Aldon Smith's hat trick sparks the pass rush.
The former All-Pro continues to impress as a pass rusher off the edge. As a heavy-handed paper rusher with a non-stop motor, Smith overpowers blockers of the corner. He displayed his entire repertoire of "bully" moves as he fork lifted and bull rushed Duane Brown early and often. Smith continued to harass Russell Wilson from the opposite side with Mike Nolan deploying him as the designated pass rusher from multiple spots. If he continues to dominate off the edge, opponents will need to slide protection to his side and run the risk of leaving DeMarcus Lawrence and Everson Griffen in one-on-one matchups.
Bombs away on the Cowboys' secondary.
The Cowboys struggles in coverage continue to show up against good teams. Wilson repeatedly found open receivers running free down the field with Seahawks' defenders lagging behind due to shoddy coverage or miscommunication. Whether it was Metcalf running free on crossers and vertical routes or Lockett scooting past defenders on an assortment intermediate and deep crossers, the Seahawks made big play after big play on a variety of deep balls that fly over the top of the defense.
Mike Nolan needs to simplify the defense.
Where there's smoke there fire. After hearing the murmurs that they defense is too complex with the various packages, coverages and disguises, the Cowboys' repeated blown coverages and missed assignments against the Seahawks validate the concerns. From Xavier Woods failing to stay deep in zone on Lockett's first touchdown to Trevon Diggs failing to run with his assigned receiver short yardage touchdown to Darian Thompson letting DK Metcalf cross his face on another touchdown on a deep crosser, the Cowboys look lost and confused in coverage. Although Nolan want to confuse opposing quarterbacks by showing a number of looks, he should consider scaling back to help his defense reduce their mental errors.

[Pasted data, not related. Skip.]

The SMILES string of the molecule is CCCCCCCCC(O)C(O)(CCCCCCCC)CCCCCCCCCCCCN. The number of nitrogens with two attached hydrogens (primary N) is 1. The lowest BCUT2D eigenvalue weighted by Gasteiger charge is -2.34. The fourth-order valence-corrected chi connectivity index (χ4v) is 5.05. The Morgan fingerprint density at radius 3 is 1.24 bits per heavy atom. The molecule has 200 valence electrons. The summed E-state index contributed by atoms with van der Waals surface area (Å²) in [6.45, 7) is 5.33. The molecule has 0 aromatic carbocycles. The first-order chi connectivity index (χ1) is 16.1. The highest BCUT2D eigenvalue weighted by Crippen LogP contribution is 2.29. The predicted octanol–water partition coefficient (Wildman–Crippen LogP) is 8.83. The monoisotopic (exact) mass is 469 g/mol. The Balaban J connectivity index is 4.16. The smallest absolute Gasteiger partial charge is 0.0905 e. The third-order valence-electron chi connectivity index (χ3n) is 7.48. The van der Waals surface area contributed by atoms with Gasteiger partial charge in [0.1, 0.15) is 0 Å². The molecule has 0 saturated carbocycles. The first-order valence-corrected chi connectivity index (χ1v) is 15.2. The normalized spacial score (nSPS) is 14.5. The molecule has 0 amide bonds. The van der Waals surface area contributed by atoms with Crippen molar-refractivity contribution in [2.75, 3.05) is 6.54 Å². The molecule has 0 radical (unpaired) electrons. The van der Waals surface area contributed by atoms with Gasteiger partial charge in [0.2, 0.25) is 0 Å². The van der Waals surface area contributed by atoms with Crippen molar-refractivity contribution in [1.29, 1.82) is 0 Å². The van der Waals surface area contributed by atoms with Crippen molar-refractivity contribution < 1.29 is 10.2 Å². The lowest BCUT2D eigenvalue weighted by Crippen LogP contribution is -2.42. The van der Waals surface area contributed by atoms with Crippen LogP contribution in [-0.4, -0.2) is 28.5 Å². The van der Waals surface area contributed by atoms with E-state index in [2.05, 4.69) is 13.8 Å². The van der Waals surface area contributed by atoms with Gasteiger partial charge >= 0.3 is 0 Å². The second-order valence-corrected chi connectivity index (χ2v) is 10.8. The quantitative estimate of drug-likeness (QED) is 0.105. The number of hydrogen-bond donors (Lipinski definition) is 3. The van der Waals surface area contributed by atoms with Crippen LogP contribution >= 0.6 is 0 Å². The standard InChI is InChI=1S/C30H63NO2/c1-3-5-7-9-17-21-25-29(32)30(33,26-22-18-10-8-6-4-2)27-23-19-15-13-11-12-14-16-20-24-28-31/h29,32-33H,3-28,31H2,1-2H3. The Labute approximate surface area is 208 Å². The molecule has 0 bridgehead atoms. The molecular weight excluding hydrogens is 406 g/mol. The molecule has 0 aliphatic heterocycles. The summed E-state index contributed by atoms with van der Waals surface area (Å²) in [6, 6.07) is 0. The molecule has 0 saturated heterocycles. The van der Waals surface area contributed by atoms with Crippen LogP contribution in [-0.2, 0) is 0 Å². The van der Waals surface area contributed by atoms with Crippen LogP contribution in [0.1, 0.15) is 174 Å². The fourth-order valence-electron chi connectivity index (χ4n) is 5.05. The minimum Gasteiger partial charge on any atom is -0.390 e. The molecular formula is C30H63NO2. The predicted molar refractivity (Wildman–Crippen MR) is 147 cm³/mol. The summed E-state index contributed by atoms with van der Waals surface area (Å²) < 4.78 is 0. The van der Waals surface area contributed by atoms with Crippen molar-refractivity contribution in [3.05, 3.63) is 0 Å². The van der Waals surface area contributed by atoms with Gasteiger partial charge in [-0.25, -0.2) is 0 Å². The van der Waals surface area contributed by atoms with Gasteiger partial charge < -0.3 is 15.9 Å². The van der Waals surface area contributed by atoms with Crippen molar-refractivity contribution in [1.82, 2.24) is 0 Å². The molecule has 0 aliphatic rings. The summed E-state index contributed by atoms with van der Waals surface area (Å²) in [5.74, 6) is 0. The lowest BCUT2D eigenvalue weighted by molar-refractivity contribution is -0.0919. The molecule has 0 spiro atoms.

Trysten Hill and Antwaun Woods are coming on.
The Cowboys are beginning to get better play from their interior defenders. Hill and Woods are a big contributors on the inside as worker bees at the point of attack. Each defender flashed at multiple moments in the game with Woods registering a pair of QB hits and Hill providing energy as a run defender. Although Hill's overzealous actions led to costly penalty on the Seahawks' two-point play, the coaches should be encouraged by the performance of their interior players.
Mike McCarthy has to clean up the little things.
The Cowboys have a sub-.500 record due to the miscues and mistakes that routinely produce losses. Turnovers, kicking game gaffes and penalties are killing the Cowboys in key moments. McCarthy must address the problems in meetings and practice to prevent the issues from popping up again and again. He has a reputation for being a stickler for detail but his team hasn't heeded his messages based on the repeated mistakes each and every week.